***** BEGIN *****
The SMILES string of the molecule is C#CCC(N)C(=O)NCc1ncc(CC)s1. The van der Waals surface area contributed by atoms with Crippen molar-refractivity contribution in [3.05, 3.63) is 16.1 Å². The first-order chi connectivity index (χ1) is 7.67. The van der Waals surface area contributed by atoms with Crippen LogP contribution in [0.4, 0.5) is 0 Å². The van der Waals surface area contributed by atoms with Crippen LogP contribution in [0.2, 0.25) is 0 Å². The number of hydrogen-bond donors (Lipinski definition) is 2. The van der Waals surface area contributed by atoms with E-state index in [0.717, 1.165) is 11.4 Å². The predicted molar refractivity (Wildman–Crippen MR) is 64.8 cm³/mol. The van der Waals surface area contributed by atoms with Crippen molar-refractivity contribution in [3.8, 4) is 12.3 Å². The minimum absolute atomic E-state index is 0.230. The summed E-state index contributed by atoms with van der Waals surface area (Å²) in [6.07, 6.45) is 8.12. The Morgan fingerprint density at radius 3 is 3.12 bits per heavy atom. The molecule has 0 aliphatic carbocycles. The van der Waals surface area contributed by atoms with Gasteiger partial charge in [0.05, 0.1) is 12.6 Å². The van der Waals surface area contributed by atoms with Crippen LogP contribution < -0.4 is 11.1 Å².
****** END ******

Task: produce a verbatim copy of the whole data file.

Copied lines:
The SMILES string of the molecule is C#CCC(N)C(=O)NCc1ncc(CC)s1. The van der Waals surface area contributed by atoms with Crippen molar-refractivity contribution in [3.05, 3.63) is 16.1 Å². The first-order chi connectivity index (χ1) is 7.67. The van der Waals surface area contributed by atoms with Crippen LogP contribution in [0.4, 0.5) is 0 Å². The van der Waals surface area contributed by atoms with Crippen LogP contribution in [0.2, 0.25) is 0 Å². The number of hydrogen-bond donors (Lipinski definition) is 2. The van der Waals surface area contributed by atoms with E-state index in [0.717, 1.165) is 11.4 Å². The predicted molar refractivity (Wildman–Crippen MR) is 64.8 cm³/mol. The van der Waals surface area contributed by atoms with Crippen molar-refractivity contribution in [3.8, 4) is 12.3 Å². The minimum absolute atomic E-state index is 0.230. The summed E-state index contributed by atoms with van der Waals surface area (Å²) in [6.07, 6.45) is 8.12. The Morgan fingerprint density at radius 3 is 3.12 bits per heavy atom. The molecule has 0 aliphatic carbocycles. The van der Waals surface area contributed by atoms with Gasteiger partial charge in [0.05, 0.1) is 12.6 Å². The van der Waals surface area contributed by atoms with Crippen LogP contribution < -0.4 is 11.1 Å².